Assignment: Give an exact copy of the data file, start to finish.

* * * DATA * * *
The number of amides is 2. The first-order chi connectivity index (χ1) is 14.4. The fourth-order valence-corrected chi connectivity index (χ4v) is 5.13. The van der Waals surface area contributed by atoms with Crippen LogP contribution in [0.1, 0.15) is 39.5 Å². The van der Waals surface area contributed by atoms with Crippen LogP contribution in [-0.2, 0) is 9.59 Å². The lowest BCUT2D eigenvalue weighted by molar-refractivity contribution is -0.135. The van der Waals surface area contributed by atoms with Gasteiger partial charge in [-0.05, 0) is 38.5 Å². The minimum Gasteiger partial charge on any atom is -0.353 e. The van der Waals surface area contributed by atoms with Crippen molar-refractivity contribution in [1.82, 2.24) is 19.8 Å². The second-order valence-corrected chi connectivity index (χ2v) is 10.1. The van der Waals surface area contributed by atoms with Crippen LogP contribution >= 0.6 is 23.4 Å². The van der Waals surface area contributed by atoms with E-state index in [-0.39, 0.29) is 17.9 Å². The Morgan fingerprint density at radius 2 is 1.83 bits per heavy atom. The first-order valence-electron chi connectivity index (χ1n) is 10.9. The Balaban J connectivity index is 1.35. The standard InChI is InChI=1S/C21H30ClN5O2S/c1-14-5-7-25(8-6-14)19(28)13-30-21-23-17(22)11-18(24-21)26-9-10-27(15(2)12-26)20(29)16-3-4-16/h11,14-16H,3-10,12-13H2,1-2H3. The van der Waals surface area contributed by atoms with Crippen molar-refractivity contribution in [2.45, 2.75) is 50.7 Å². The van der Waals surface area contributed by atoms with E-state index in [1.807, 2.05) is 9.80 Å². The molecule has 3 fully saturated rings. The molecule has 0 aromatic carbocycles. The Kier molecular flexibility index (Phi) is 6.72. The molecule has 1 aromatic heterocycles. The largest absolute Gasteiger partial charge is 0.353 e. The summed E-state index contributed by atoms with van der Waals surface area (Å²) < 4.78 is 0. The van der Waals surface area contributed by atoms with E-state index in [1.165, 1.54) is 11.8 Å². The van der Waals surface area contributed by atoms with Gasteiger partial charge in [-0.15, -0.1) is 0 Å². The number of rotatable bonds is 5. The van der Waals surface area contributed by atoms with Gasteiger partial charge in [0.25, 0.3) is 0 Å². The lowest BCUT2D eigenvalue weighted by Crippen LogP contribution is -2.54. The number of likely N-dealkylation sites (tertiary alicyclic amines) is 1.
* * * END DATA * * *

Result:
The number of amides is 2. The first-order chi connectivity index (χ1) is 14.4. The fourth-order valence-corrected chi connectivity index (χ4v) is 5.13. The van der Waals surface area contributed by atoms with Crippen LogP contribution in [0.1, 0.15) is 39.5 Å². The van der Waals surface area contributed by atoms with Crippen LogP contribution in [-0.2, 0) is 9.59 Å². The lowest BCUT2D eigenvalue weighted by molar-refractivity contribution is -0.135. The van der Waals surface area contributed by atoms with Gasteiger partial charge in [-0.05, 0) is 38.5 Å². The minimum Gasteiger partial charge on any atom is -0.353 e. The van der Waals surface area contributed by atoms with Crippen molar-refractivity contribution in [1.82, 2.24) is 19.8 Å². The second-order valence-corrected chi connectivity index (χ2v) is 10.1. The van der Waals surface area contributed by atoms with Crippen LogP contribution >= 0.6 is 23.4 Å². The van der Waals surface area contributed by atoms with E-state index in [-0.39, 0.29) is 17.9 Å². The Morgan fingerprint density at radius 2 is 1.83 bits per heavy atom. The first-order valence-electron chi connectivity index (χ1n) is 10.9. The Balaban J connectivity index is 1.35. The standard InChI is InChI=1S/C21H30ClN5O2S/c1-14-5-7-25(8-6-14)19(28)13-30-21-23-17(22)11-18(24-21)26-9-10-27(15(2)12-26)20(29)16-3-4-16/h11,14-16H,3-10,12-13H2,1-2H3. The van der Waals surface area contributed by atoms with Crippen molar-refractivity contribution in [2.45, 2.75) is 50.7 Å². The van der Waals surface area contributed by atoms with E-state index in [1.807, 2.05) is 9.80 Å². The molecule has 3 fully saturated rings. The molecule has 0 aromatic carbocycles. The Kier molecular flexibility index (Phi) is 6.72. The molecule has 1 aromatic heterocycles. The largest absolute Gasteiger partial charge is 0.353 e. The summed E-state index contributed by atoms with van der Waals surface area (Å²) < 4.78 is 0. The van der Waals surface area contributed by atoms with E-state index in [1.165, 1.54) is 11.8 Å². The van der Waals surface area contributed by atoms with Gasteiger partial charge in [-0.15, -0.1) is 0 Å². The number of rotatable bonds is 5. The van der Waals surface area contributed by atoms with Gasteiger partial charge in [0.25, 0.3) is 0 Å². The lowest BCUT2D eigenvalue weighted by Crippen LogP contribution is -2.54. The number of likely N-dealkylation sites (tertiary alicyclic amines) is 1.